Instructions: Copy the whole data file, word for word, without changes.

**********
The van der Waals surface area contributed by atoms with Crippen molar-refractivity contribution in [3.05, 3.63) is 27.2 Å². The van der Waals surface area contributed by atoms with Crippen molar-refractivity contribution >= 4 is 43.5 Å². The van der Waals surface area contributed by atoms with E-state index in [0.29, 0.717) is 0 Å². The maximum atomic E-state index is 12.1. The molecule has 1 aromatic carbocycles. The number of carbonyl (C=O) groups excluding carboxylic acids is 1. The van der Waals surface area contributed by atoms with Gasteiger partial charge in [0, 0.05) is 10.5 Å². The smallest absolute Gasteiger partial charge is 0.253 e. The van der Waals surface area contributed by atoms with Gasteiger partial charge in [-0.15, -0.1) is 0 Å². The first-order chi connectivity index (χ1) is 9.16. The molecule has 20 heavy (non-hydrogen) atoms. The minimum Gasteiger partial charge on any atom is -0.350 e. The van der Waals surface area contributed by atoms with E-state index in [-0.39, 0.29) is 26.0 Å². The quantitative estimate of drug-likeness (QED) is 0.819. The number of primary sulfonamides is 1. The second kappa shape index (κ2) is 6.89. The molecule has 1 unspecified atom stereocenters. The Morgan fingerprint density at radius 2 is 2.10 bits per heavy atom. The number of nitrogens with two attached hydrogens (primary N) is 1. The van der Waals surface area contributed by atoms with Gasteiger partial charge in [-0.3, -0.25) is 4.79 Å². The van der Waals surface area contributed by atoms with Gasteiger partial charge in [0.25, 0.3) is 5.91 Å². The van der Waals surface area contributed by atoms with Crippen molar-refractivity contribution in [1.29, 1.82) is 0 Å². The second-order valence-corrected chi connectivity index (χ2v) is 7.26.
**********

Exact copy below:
The van der Waals surface area contributed by atoms with Crippen molar-refractivity contribution in [3.05, 3.63) is 27.2 Å². The van der Waals surface area contributed by atoms with Crippen molar-refractivity contribution >= 4 is 43.5 Å². The van der Waals surface area contributed by atoms with E-state index in [0.29, 0.717) is 0 Å². The maximum atomic E-state index is 12.1. The molecule has 1 aromatic carbocycles. The number of carbonyl (C=O) groups excluding carboxylic acids is 1. The van der Waals surface area contributed by atoms with Gasteiger partial charge in [0, 0.05) is 10.5 Å². The smallest absolute Gasteiger partial charge is 0.253 e. The van der Waals surface area contributed by atoms with Gasteiger partial charge in [-0.15, -0.1) is 0 Å². The first-order chi connectivity index (χ1) is 9.16. The molecule has 20 heavy (non-hydrogen) atoms. The minimum Gasteiger partial charge on any atom is -0.350 e. The van der Waals surface area contributed by atoms with E-state index in [-0.39, 0.29) is 26.0 Å². The quantitative estimate of drug-likeness (QED) is 0.819. The number of primary sulfonamides is 1. The second kappa shape index (κ2) is 6.89. The molecule has 1 unspecified atom stereocenters. The Morgan fingerprint density at radius 2 is 2.10 bits per heavy atom. The number of nitrogens with two attached hydrogens (primary N) is 1. The van der Waals surface area contributed by atoms with Gasteiger partial charge in [-0.3, -0.25) is 4.79 Å². The van der Waals surface area contributed by atoms with Gasteiger partial charge in [0.25, 0.3) is 5.91 Å². The van der Waals surface area contributed by atoms with Crippen molar-refractivity contribution in [1.29, 1.82) is 0 Å². The second-order valence-corrected chi connectivity index (χ2v) is 7.26.